Razorback Foundation pays Frank Broyles $3.5 million | Arkansas Blog

Sunday, June 5, 2016

Razorback Foundation pays Frank Broyles $3.5 million

Posted By on Sun, Jun 5, 2016 at 8:08 AM

FARWELL: An invite to an event in June 2014 celebrating Frank Broyles 'retirement' from UA athletics. In the  fiscal year beginning the next month, the Razorback Foundation paid him $3.5 million for "speaking engagements."
  • FARWELL: An invite to an event in June 2014 celebrating Frank Broyles 'retirement' from UA athletics. In the fiscal year beginning the next month, the Razorback Foundation paid him $3.5 million for "speaking engagements."

The Arkansas Democrat-Gazette picked up the latest filing from the Razorback Foundation, which supports sports at the University of Arkansas.

I track the filings, too, but the latest form is not yet available on the various services that post the tax forms of 501C3 organizations on-line.

The Foundation, famously uncommunicative though it wouldn't exist but for sports at a public university, reported taking in $11 million more in the year running from July 1, 2014 to June 30, 2015, the increase thanks mostly to a gift of land in Fayetteville from Jerry Jones, the Dallas Cowboys owner, worth almost $9 million. In all, the Foundation raised more than $39 million.

The report doesn't break down how much of its revenue came from premiums on sales of better seats at football and basketball games and how much came from other contributions, apart from the land gift.

The most interesting piece of information was the required report on the top five payouts to individuals by the Foundation. Four were pay supplements to three current coaches — Bret Bielema, Mike Anderson and Dave Van Horn — and a contract buyout payment to John Pelphrey, the former basketball coach.

The leading payout, according to the D-G, was $3.5 million to Frank Broyles, the former coach and athletic director, for "speaking engagements." This was more than 10 percent of roughly $33 million in expenses of the organization during the tax year.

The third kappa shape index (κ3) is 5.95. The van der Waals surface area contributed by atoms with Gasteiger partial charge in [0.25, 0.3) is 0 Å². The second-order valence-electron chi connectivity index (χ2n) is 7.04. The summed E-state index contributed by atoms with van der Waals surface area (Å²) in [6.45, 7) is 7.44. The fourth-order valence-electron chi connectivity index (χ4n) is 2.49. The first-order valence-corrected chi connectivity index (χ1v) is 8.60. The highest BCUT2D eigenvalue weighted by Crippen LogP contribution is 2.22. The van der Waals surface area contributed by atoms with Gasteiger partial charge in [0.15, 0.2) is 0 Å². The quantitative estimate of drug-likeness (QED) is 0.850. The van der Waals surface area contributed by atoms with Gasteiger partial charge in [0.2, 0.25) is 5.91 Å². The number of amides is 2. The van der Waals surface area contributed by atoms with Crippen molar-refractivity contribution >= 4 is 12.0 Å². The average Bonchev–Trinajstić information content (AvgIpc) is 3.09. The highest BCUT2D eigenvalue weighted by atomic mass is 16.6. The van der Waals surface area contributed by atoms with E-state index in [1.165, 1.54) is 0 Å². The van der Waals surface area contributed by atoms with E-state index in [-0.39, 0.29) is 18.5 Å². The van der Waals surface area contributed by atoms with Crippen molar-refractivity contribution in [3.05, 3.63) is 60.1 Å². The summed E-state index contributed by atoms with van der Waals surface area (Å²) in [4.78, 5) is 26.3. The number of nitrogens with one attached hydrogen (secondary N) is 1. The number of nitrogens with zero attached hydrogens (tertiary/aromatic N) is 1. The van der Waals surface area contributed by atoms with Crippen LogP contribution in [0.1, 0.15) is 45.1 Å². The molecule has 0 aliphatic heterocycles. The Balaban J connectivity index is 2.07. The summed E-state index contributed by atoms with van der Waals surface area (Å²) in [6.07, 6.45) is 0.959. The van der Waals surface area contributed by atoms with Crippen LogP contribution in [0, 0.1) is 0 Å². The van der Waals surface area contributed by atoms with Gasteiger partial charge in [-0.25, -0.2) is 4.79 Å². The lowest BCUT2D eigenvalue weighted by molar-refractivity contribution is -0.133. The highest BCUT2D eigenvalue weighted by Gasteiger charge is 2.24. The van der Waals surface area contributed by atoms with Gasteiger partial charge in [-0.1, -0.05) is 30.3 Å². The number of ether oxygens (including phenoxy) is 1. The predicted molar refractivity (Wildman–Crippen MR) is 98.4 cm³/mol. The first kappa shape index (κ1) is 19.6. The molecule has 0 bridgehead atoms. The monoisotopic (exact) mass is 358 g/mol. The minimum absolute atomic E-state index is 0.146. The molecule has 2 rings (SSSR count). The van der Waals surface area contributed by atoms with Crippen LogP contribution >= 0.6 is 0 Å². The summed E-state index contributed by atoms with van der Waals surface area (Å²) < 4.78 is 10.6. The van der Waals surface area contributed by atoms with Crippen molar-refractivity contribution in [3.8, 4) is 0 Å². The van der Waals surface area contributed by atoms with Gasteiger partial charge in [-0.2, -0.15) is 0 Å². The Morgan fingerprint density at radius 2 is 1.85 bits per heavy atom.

The previous year, Broyles was paid $415,826 by the Foundation, again for "speaking engagements."

Broyles turns 92 in December.  Broyles was honored in June 2014 for what was said to be his "final retirement" after 55 years association with University athletics. At the time, his daughter said he'd no longer be a part of the university or foundation efforts. Perhaps the most recent payment  from the Foundation — in the year following "retirement" — was a parting payment in recognition of past service.

As is customary, nobody at the Razorback Foundation responded to Democrat-Gazette questions about the tax filing.

Legislation passed in the recent special session was inspired by Broyles. It is intended to further place limits on commercial use of people's names.

UPDATE ON JUNE 17: I got a comment from Scott Varady of the Razorback Foundation relative to the Broyles payment:

Coach Frank Broyles retired from the University of Arkansas in late 2007 and was no longer a public employee. At that time, he went to work for The Razorback Foundation, Inc., an independent, non-profit corporation. For tax year 2014, the Razorback Foundation’s tax filing reflected his compensation for speaking engagements, including the completion of a long-term agreement to remain employed with the Foundation for such purposes.

Tags: , , , ,

From the ArkTimes store

Favorite

Comments (15)

Showing 1-15 of 15

Add a comment

 
Subscribe to this thread:
Showing 1-15 of 15

Add a comment

More by Max Brantley

Readers also liked…

  • Federal judge wants John Goodson to explain class action maneuvering

    A show-cause order filed Monday by federal Judge P.K. Holmes of Fort Smith indicates class action attorney John Goodson has some explaining to do about the move of a class action complaint against an insurance company from federal to state court with an instant pre-packaged settlement that has been criticized as a windfall for Goodson.
    • Dec 22, 2015
  • Satanic Temple: Make Rapert pay for Ten Commandments monument

    A petition drive has begun to encourage a demand that Sen. Jason Rapert pay for the legal fees in defending his Ten Commandments monument proposed for the state Capitol grounds. It's more work by the Satanic Temple, which has fought church-state entanglement around the country.
    • Aug 28, 2016
  • Jason Rapert vs. Wikipedia

    Sen. Jason Rapert against the world: Wikipedia edition.
    • Jan 23, 2016

Most Shared

Most Recent Comments

Blogroll

 

© 2017 Arkansas Times | 201 East Markham, Suite 200, Little Rock, AR 72201
Powered by Foundation